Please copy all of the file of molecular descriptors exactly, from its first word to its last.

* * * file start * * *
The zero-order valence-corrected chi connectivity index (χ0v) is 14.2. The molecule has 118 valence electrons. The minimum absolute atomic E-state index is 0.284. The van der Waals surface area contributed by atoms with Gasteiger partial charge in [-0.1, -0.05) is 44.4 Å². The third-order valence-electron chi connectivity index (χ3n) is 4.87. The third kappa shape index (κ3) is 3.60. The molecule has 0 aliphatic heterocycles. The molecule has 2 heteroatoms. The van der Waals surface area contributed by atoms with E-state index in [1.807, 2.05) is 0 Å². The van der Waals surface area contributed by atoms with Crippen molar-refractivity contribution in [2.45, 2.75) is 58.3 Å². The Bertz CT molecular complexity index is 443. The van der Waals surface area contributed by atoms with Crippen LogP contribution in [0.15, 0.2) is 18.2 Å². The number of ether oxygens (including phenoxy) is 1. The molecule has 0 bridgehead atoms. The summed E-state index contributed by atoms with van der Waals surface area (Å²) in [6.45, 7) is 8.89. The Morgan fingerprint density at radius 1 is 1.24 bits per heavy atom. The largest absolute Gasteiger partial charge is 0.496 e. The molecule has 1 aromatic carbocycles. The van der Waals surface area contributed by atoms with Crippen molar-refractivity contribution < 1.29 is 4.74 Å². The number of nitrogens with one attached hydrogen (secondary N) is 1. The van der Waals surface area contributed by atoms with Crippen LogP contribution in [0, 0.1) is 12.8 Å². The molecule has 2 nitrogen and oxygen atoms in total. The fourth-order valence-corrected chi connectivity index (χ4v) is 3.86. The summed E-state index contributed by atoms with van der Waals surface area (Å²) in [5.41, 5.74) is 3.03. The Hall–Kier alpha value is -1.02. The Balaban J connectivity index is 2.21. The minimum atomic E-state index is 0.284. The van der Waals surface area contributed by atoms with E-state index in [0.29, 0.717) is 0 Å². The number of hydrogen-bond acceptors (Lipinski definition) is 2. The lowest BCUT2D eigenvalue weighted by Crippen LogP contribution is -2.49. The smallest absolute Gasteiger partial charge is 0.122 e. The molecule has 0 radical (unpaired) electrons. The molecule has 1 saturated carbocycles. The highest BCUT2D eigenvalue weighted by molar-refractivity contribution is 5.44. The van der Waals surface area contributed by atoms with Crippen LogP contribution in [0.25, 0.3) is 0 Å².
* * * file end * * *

The zero-order valence-corrected chi connectivity index (χ0v) is 14.2. The molecule has 118 valence electrons. The minimum absolute atomic E-state index is 0.284. The van der Waals surface area contributed by atoms with Gasteiger partial charge in [-0.1, -0.05) is 44.4 Å². The third-order valence-electron chi connectivity index (χ3n) is 4.87. The third kappa shape index (κ3) is 3.60. The molecule has 0 aliphatic heterocycles. The molecule has 2 heteroatoms. The van der Waals surface area contributed by atoms with E-state index in [1.807, 2.05) is 0 Å². The van der Waals surface area contributed by atoms with Crippen molar-refractivity contribution in [2.45, 2.75) is 58.3 Å². The Bertz CT molecular complexity index is 443. The van der Waals surface area contributed by atoms with Crippen LogP contribution in [0.15, 0.2) is 18.2 Å². The number of ether oxygens (including phenoxy) is 1. The molecule has 0 bridgehead atoms. The summed E-state index contributed by atoms with van der Waals surface area (Å²) in [6.45, 7) is 8.89. The Morgan fingerprint density at radius 1 is 1.24 bits per heavy atom. The largest absolute Gasteiger partial charge is 0.496 e. The molecule has 1 aromatic carbocycles. The van der Waals surface area contributed by atoms with Crippen molar-refractivity contribution < 1.29 is 4.74 Å². The number of nitrogens with one attached hydrogen (secondary N) is 1. The van der Waals surface area contributed by atoms with Crippen LogP contribution in [0, 0.1) is 12.8 Å². The molecule has 2 nitrogen and oxygen atoms in total. The fourth-order valence-corrected chi connectivity index (χ4v) is 3.86. The summed E-state index contributed by atoms with van der Waals surface area (Å²) in [5.41, 5.74) is 3.03. The Hall–Kier alpha value is -1.02. The Balaban J connectivity index is 2.21. The minimum atomic E-state index is 0.284. The van der Waals surface area contributed by atoms with E-state index in [0.29, 0.717) is 0 Å². The number of hydrogen-bond acceptors (Lipinski definition) is 2. The lowest BCUT2D eigenvalue weighted by Crippen LogP contribution is -2.49. The smallest absolute Gasteiger partial charge is 0.122 e. The molecule has 0 radical (unpaired) electrons. The molecule has 1 saturated carbocycles. The highest BCUT2D eigenvalue weighted by molar-refractivity contribution is 5.44. The van der Waals surface area contributed by atoms with Crippen LogP contribution in [0.25, 0.3) is 0 Å².